The time recorder seems to focus on the face of one man for an inordinately long period, but this is actually just forty-five seconds. I have replayed those forty-five seconds several times, convinced that his dying mouth is trying to form words before a wave separates him from the chair and both are gone. The chair is mediaeval in type. In my indulgent youth I wanted to collect mediaeval furniture, but the divorce and subsequent move to smaller accommodations curtailed that desire.
This chair had the hallmarks of a later replica. Most interestingly, it had indentations made on the back with a modern knife. By freezing and enlarging the image I was able to make out the last three of four letters–I, A, and R–and guess the first.
Greater experts than I who have analysed the footage from this time recorder are unable to match it to any flood in known human history. Nonetheless, all of them dismiss the LIAR carving as being a coincidence, like the famous face on Mars. I have never accepted coincidences.
The generally accepted theory is that the flood seen in Time Recorder 512 occurred long before the modern period. This rewrote history by postulating that an advanced civilisation, with many of the things that we take for granted, roamed the Earth before we did.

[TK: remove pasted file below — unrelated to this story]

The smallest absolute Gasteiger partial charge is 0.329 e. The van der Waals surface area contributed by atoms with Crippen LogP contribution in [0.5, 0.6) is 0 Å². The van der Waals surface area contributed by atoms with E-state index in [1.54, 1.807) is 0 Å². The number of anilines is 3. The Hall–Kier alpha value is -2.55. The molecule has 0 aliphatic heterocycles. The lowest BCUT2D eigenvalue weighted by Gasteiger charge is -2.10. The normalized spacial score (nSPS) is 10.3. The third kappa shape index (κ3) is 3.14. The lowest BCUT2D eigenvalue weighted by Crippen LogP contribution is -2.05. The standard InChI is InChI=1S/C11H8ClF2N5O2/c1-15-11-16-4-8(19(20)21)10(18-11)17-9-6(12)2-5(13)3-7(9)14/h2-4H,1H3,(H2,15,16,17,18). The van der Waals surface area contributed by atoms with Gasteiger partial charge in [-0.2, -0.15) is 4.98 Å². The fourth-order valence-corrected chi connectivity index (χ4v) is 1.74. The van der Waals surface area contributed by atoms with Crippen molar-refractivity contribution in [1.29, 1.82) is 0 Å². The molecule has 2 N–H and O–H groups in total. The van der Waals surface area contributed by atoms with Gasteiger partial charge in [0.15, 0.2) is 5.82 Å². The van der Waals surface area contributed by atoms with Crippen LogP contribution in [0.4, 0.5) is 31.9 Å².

People looked back to stories in the Bible and other religious texts from around the world, which told of an epic global deluge. Christianity, widely tipped for extinction by 2030 in the West, has enjoyed a renaissance. The age-old debate between religion and science has been rekindled. Two bishops have even stated that we now have evidence of God punishing people for their sins and linking it to moral decline. They also point out that excavations near Baghdad in 2015 uncovered what may be the Garden of Eden. Talk that the site is cursed has no scientific basis. As for Eden they ask if it is really a coincidence that the rods were found over Baghdad? I suspect that the discovery would have been made over London if that city had been occupied. Now that the increasingly advanced cameras are actively looking for rods they have been captured on, or above, every continent except Australia.